Items in AFP with MESH term: Clinical Competence
Patient Education - AAFP Core Educational Guidelines
Flaws in Clinical Reasoning: A Common Cause of Diagnostic Error - Curbside Consultation
Shave and Punch Biopsy for Skin Lesions - Article
ABSTRACT: Shave and punch biopsies are essential procedures for physicians who manage skin conditions. These office-based procedures can diagnose questionable dermatologic lesions, including possible malignancies. Approaches include the superficial shave biopsy, saucerization excision, punch biopsy, and elliptical excision. A superficial shave biopsy can be used for raised lesions. A saucerization biopsy may be performed for flat or pigmented lesions. Punch biopsies yield full-thickness samples and can be used for lesions that require dermal or subcutaneous tissue for diagnosis. Indications for biopsy of suspected melanoma remain controversial. Sufficient tissue may be obtained with the quicker, less costly saucerization biopsy or the more time-consuming, invasive elliptical excisional biopsy.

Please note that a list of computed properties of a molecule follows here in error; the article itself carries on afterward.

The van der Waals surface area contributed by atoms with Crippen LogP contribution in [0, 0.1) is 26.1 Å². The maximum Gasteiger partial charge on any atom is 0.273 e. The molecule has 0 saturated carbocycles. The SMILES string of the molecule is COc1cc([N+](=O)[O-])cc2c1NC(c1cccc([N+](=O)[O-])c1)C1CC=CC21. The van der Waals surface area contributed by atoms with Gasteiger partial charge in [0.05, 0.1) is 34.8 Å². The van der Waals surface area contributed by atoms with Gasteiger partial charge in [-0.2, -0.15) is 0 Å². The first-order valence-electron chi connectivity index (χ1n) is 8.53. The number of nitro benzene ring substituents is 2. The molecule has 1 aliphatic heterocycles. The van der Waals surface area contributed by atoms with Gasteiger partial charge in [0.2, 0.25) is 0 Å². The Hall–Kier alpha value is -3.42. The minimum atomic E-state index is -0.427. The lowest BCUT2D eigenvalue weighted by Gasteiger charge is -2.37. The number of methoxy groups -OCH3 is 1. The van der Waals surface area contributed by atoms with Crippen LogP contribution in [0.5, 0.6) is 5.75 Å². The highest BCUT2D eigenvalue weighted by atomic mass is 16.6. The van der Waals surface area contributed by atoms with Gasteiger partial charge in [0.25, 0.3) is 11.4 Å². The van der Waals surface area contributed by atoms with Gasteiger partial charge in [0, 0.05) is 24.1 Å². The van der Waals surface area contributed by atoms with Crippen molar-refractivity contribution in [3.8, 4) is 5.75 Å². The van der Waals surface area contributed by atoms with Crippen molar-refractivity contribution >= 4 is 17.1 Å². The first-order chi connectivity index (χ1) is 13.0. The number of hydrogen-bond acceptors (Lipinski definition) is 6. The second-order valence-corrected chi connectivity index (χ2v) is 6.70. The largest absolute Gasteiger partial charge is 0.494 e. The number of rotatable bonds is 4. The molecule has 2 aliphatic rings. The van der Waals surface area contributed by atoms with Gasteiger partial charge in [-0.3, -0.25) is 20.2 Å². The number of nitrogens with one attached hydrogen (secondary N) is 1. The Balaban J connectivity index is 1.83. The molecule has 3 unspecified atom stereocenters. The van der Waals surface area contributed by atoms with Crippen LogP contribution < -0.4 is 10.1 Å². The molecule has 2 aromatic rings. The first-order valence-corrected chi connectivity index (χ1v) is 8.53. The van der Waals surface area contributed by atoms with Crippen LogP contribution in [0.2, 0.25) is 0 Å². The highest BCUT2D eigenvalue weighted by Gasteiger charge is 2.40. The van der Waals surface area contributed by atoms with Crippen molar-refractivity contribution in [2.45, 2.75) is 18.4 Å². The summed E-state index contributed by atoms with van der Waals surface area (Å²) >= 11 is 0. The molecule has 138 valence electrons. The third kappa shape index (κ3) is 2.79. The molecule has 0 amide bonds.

ABSTRACT: Family physicians commonly find themselves in difficult clinical encounters. These encounters often leave the physician feeling frustrated. The patient may also be dissatisfied with these encounters because of unmet needs, unfulfilled expectations, and unresolved medical issues. Difficult encounters may be attributable to factors associated with the physician, patient, situation, or a combination. Common physician factors include negative bias toward specific health conditions, poor communication skills, and situational stressors. Patient factors may include personality disorders, multiple and poorly defined symptoms, nonadherence to medical advice, and self-destructive behaviors. Situational factors include time pressures during visits, patient and staff conflicts, or complex social issues. To better manage difficult clinical encounters, the physician needs to identify all contributing factors, starting with his or her personal frame of reference for the situation. During the encounter, the physician should use empathetic listening skills and a nonjudgmental, caring attitude; evaluate the challenging patient for underlying psychological and medical disorders and previous or current physical or mental abuse; set boundaries; and use patient-centered communication to reach a mutually agreed upon plan. The timing and duration of visits, as well as expected conduct, may need to be specifically negotiated. Understanding and managing the factors contributing to a difficult encounter will lead to a more effective and satisfactory experience for the physician and the patient.